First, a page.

afforded by its mountain streams; while tho
Lynchburg Republican expresses the hope
'that we shall ere' long extend tho huud
of cordial welcome to many worthy and sub
stantial representutives.of northern intelli
gence and civilization." Verily, these are
promising sigus. .
We find tho following explosive notice in
an exchange. It appears thut in Cleveland
on Saturday evening of week before last the
elegant residence of L. M. Hubby, Presi
dent of the Cleveluud Columbus and Cin
cinnati Ruilroad Company, was instantly de
stroyed by a terrible explosion of "Bierces
Patent Gasoline" used to light the house.
The gas generator iu the cellar leuked and
ns gasoline, is heavier thau air, the cellar got
full, and exploded when Mi. Hubby went
with a light to 8 -e why the gas would not
burn up stairs. He was fearfully burn
ed, and his daughter, a young lady, of 20,
still mora horribly burneij, uud his son and
wife budly injured. The property is a total
, ; A roBREspONDKNT has bad a conversation
with Congressman Boutwell, who, in answer
to inquiries, said thut he should advocuto
the exaction of more slnngeiit measures of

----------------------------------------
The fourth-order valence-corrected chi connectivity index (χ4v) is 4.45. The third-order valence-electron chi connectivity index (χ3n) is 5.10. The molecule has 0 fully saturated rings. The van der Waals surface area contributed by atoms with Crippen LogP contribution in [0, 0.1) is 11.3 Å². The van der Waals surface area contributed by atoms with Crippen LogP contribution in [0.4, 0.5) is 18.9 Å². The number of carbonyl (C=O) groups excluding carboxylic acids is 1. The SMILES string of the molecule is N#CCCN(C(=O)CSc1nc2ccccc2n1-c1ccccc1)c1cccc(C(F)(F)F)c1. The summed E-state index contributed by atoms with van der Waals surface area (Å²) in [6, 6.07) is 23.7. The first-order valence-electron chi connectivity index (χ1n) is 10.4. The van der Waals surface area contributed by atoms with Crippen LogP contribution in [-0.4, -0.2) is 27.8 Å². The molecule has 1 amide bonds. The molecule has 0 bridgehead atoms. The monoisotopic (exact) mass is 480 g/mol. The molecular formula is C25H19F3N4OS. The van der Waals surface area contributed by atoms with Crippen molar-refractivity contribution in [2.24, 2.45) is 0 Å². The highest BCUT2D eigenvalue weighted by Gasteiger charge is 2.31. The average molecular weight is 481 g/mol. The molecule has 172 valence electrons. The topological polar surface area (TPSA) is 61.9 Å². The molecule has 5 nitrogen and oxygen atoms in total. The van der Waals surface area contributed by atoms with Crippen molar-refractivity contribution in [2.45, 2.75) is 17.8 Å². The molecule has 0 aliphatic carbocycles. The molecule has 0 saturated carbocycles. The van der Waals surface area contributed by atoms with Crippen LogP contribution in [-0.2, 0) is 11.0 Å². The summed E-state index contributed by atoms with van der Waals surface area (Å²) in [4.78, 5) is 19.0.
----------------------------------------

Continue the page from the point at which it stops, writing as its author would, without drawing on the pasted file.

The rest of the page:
reconstruction tir Virginia. Mississippi and
Texas, lie believed that specie payments
cau lie husteued only by advancing prosper
ity, aud not by legislation. As to the suff
rage question, he was of opinion thut Con
gress had the power to declure who mjiy vole
lor rrestdentiul electors, Senators uud Con
gressmen, if not the power to regulate the
er.tiro sutlrage question in the btutea.
One night some two two weeks since
the post office at Toland Ohio, was broken
open nnd f 25 world of stamps was car
A man was recently found in the woods
near Ansonville, Cleai Held county, with
his head severed from his body,
A wedding recently took placo irr
Crawford Co, the bridegroom being n
youth of seventy, nnd tho bride a bluh
ing maiden of fifty.
Mr. Frank MeGonigle of Clarion
county, was killed on the 28th tilt, by the
fulling of a tree which lie had been
Tho editor of tho Beaver Local is
thankful that he was out of jail last
Thanksgiving. With very good reason.
Mr. John Crawford, n vountr artist of
Warren, Ohio, hits painted a potrait of
tne lata uov. loci, - which has been
placed iu the State library at Columbus
A few days ago a brakeman on the A.
& G. W. liy. named Frank Clover, was
instantly killed by his head coming in
contact with a bridge. His head was
smashed to jelly.
Walter Brown the " rowist" complet
ed his task of rowing from Pittsburg to
Cincinnati in eight days, on the Oth inst,
having several hours to spare.
A passenger train ran into n freight
train on the A. & G W. Ry, on the 3d
inst . and killed a brakesman named Bar